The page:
By Jesse Marx
By Chris Parker
By Jake Rossen
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In 2005, the group sued Bikram for sending its members cease-and-desist letters, only to lose the case. Though the settlement remains confidential, California U.S. District Judge Phyllis Hamilton granted Bikram a summary judgment, agreeing that OSYU had violated his copyright. (OSYU declined comment for this story.)
Gumucio was invited to join OSYU, but passed. His life had once again taken a new turn.
When his girlfriend got a job in New York, he sold his Seattle studios and followed her east to start a family. He also severed his relationship with Bikram.
Gumucio removed himself from the yoga world until 2006, when he rented a small space in Manhattan and began teaching a donation-based class each Sunday. His role model at the time was Bryan Kest, who'd launched donation-based power yoga studios in Santa Monica and believes in making yoga accessible to everyone.
Gumucio's first class had just 10 students. By the third Sunday, so many people showed up they couldn't all fit in one room.
Yoga to the People was born. Over the next six years, Gumucio opened five studios in New York, and expanded to Seattle, San Francisco, and Berkeley.
"Yoga studios make pretty damn good money," says Gumucio. "What I did with the $8 yoga, you just get more people.... So it's math. The price point is lower so we get a bigger volume."
But it wasn't just price that allowed Gumucio to gain so much ground on his mentor. If Bikram's theory was based on rigidity and obedience to an ultimate authority figure, Gumucio took the opposite approach, branding his studios with an everyman's populism.
Gumucio's mission statement: "There will be no right answers. No glorified teachers. No ego, no script, no pedestals. No 'You're not good enough, or rich enough.' This yoga is for everyone."
"Yogis can be very elitist and give you attitude at the front desk when you walk in," says Ted Caine, who has taught at YTTP for four years. "I hate that, the 'we are better people because we do yoga.' I think that's dumb."
Yet philosophy remains the outer crust of the dispute between Bikram and Gumucio; at heart it's a battle over money. Lot and lots of money. The industry is growing so fast that it's expected to reach $8.3 billion in sales by 2016.
With that much at stake, it was only a matter of time until the lawyers showed up.
Practitioners describe hot yoga as if it were as powerful — and addictive — as any drug. First-timers enter a studio with empty stomachs (if they are smart), but nothing prepares them for the wave of 105-degree heat that refuses to subside.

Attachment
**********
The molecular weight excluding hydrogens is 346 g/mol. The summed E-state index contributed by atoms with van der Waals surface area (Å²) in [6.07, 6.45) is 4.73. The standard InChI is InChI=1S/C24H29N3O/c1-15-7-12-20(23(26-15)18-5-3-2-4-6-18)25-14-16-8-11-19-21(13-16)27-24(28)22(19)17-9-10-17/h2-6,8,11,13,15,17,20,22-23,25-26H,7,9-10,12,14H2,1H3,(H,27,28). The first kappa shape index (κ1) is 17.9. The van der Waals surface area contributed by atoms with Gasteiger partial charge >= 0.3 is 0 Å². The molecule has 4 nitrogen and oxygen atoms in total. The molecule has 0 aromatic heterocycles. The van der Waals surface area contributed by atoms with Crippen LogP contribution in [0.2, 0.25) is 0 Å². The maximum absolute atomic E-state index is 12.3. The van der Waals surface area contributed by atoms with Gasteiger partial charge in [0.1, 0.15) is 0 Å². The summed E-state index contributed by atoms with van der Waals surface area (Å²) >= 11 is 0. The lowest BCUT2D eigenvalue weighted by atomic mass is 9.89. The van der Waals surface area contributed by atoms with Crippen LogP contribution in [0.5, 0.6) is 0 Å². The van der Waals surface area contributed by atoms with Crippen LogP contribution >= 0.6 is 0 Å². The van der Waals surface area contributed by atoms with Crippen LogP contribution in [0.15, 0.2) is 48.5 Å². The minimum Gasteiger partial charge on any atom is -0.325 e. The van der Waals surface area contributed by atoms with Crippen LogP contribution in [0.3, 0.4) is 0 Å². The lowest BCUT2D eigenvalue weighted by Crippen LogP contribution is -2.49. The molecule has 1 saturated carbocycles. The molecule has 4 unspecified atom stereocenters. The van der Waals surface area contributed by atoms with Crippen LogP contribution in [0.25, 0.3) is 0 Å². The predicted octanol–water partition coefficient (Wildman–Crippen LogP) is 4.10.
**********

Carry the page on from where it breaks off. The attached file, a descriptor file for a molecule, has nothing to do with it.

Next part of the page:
Anxiety begins to gather in their chests well before the first water break at the 20-minute mark. By the sixth of 26 poses — as they try to balance on one leg while pulling the other leg into a standing split — black spots start to pop before their eyes. At the end of the class, students are left flat on their backs catching their breath, hair matted and clothes soaked.
Outsiders might consider it a torture only a fool would choose to endure. But for true believers, something euphoric is delivered: They feel amazing.
Yet the Bikram-Gumucio feud has caused a nationwide divide, slicing the country's yoga practitioners into two schools of thought. Much like warring religious sects, they practice nearly the exact same form of yoga, but speak slightly different dialects. In the end, it's not a battle over questions great and eternal, but over the interests of two charismatic leaders whose followers are forced to choose sides.
For many Bikram students, there is a sense of profound respect and admiration for their yogi. And they invoke the yoga code: the belief that followers must respect the lineage and leader of the specific style of yoga they practice. Without properly trained teachers, students won't get the proper benefits. And if the Bikram method is allowed to be diluted, a great tradition will be lost. "I just know I wouldn't be able to do that," Tricia Donegan says of Gumucio's discount studios. She owns a Bikram studio in New York and is best known as Lady Gaga's instructor.
"I wouldn't be able to pay the teacher the standard I want, pay for the heat system, the amenities, the shower, the space, the rent — keeping it the way it should be so the studio is not completely packed and crowded.... If he makes it more affordable to people who can't afford it, I am all for that. If it starts to bring down the value of a yoga studio...then I think it becomes a problem."
To Donegan, this isn't a fight over money or market supremacy. It's a moral fray, a clear contest between right and wrong.
"He's not a businessman," she says of Bikram. "He's a terrible businessman. He's not copyrighting to make money. He just wants everyone to do his product the right way, because it is the right way."
This is the legacy Bikram hoped to protect by suing Gumucio. But as he has brought his foe's business practices into the limelight, his own are being scrutinized more than ever. For the past nine months, the validity of Bikram's copyright has been called into question repeatedly, most recently by the U.S. Copyright Office itself.